One couple that stayed on the island as staff were William and Elizabeth Shaw of Oro.  They had been farming near Knox Corners in Oro for several years when disaster struck their young family. In 1884-85, all four of their young children died of diphtheria.  The situation must have been devastating. Neighbours would not go near the family farm and William had to bury the children himself. But eventually, William and Elizabeth were able to start a new family. We don’t know why they decided to work at Strawberry Island but perhaps the money was better than farming or perhaps they just wanted to get away from their difficult experiences on the farm and do something different. They spent the summer of 1888 on Strawberry Island with their two young children, Florence and Allan. Florence Shaw grew up and married William Robertson of Rugby. Florence Robertson happens to be the grandmother of my wife, Anne.

Captain McInnes and Strawberry Island fall on hard times

The resort was mostly shut down for the next few years as the result of a major recession. Only a few picnics and gatherings were held on the island during the years 1889-1892. In the fall of 1892 Captain McInnes was forced to mortgage Strawberry Island. He leased both the resort and the steamship to John Kennedy, the proprietor of the Grand Central Hotel in Orillia, for five years. However, this arrangement lasted only two summers when the lease was cancelled in the fall of 1894.

Despite the risk of failure, Captain McInnes decided to try to keep the business going at this point. He lengthened the steamer The Orillia from 90 to 125 feet and renamed it the Islay after the island in Scotland where he was born. The update increased the capacity of the steamer to 350 passengers. Strawberry Island was leased to a New York operator, Mr. A.S. Rennie.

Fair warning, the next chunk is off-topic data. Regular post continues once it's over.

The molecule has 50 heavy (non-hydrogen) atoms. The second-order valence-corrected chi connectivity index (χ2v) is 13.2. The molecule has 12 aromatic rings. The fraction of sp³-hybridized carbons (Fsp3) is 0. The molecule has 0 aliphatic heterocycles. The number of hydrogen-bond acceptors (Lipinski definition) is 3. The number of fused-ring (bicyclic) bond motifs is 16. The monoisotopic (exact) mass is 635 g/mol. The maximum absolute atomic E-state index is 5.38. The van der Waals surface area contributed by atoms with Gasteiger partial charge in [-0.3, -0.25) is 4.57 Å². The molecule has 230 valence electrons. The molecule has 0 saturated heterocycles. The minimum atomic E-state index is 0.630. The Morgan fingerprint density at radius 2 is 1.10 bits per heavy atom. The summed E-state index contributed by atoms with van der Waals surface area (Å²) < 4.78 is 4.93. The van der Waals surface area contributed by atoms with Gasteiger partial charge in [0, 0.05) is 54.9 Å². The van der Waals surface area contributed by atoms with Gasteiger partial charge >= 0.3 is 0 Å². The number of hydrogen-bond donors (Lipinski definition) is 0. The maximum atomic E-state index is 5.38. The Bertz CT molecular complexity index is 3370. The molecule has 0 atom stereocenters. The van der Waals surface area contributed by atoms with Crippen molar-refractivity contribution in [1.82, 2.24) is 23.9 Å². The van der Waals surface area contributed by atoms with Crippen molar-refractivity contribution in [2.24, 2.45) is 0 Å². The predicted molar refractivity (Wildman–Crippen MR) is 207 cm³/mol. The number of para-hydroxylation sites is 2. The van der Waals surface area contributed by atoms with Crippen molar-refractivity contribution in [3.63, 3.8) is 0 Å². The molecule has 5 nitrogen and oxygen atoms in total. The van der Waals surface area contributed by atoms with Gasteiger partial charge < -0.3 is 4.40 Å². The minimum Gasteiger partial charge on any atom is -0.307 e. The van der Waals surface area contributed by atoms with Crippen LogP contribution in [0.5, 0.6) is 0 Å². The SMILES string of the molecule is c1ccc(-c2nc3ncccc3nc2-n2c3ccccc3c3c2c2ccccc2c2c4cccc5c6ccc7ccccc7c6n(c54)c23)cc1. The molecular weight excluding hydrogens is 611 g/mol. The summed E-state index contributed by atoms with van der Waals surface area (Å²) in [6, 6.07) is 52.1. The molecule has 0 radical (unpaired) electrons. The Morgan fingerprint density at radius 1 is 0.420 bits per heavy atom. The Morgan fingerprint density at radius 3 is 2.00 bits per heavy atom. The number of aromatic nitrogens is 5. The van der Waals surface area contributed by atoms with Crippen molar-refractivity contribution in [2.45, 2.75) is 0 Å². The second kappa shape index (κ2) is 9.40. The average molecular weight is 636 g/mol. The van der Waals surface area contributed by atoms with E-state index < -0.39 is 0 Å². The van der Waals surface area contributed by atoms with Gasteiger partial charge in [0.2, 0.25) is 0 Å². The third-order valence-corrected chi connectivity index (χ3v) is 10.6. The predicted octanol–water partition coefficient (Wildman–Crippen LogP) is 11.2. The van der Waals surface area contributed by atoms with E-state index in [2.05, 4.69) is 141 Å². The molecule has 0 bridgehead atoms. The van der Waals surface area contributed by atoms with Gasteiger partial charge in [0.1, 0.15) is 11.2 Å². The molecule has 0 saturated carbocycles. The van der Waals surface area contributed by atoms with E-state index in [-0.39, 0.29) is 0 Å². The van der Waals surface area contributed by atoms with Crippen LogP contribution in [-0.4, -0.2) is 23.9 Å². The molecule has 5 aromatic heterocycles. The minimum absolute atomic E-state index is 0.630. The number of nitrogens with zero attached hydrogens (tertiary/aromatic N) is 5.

One particularly large gathering happened on Strawberry Island on August 2, 1895, when the Sons of Scotland picnic was held there. With over three thousand people attending, the crowds were almost too large to handle. People arrived in town on trains from Midland and Huntsville. The Orillia stores closed at noon, and the townspeople crowded the town wharf to get on the steamers. Four steamers were used for the occasion, the Longford, the Lillie, the Enterprise and the Islay.

The lease with Mr. Rennie was cancelled in the fall of 1896 as the business ended in bankruptcy. Captain McInnes tried to keep the resort going by mortgaging some properties in Orillia. He also built a smaller 40-passenger steamer to take guests back and forth to his resort. His love for boats drove his hobby of running a pleasure steamer and the resort. The business only ran for a couple of months a year and was a losing proposition but McInnes managed to keep his resort running for another decade.

The Orillia Packet on July 26, 1901 wrote of another large gathering on Strawberry Island: “There are roughly speaking about six thousand people in Orillia and its suburbs and over half of these attended the annual outing of the employees of the Tudhope Carriage company on Monday. The Islay and the Enterprise were running between the island and the town all day.”

The Strawberry Island resort was in operation until 1906. In 1907 Captain McInnes rented out the island for private use. Captain McInnes fell ill that fall and never fully recovered. Nevertheless, he ran excursions on Lake Simcoe every summer until his death in January 1913. Some of the excursions stopped at Strawberry Island. Captain McInnes’s last known excursion to Strawberry Island was on July 25, 1912. The steamer Islay was engaged for the Gospel Hall Sunday School picnic that day.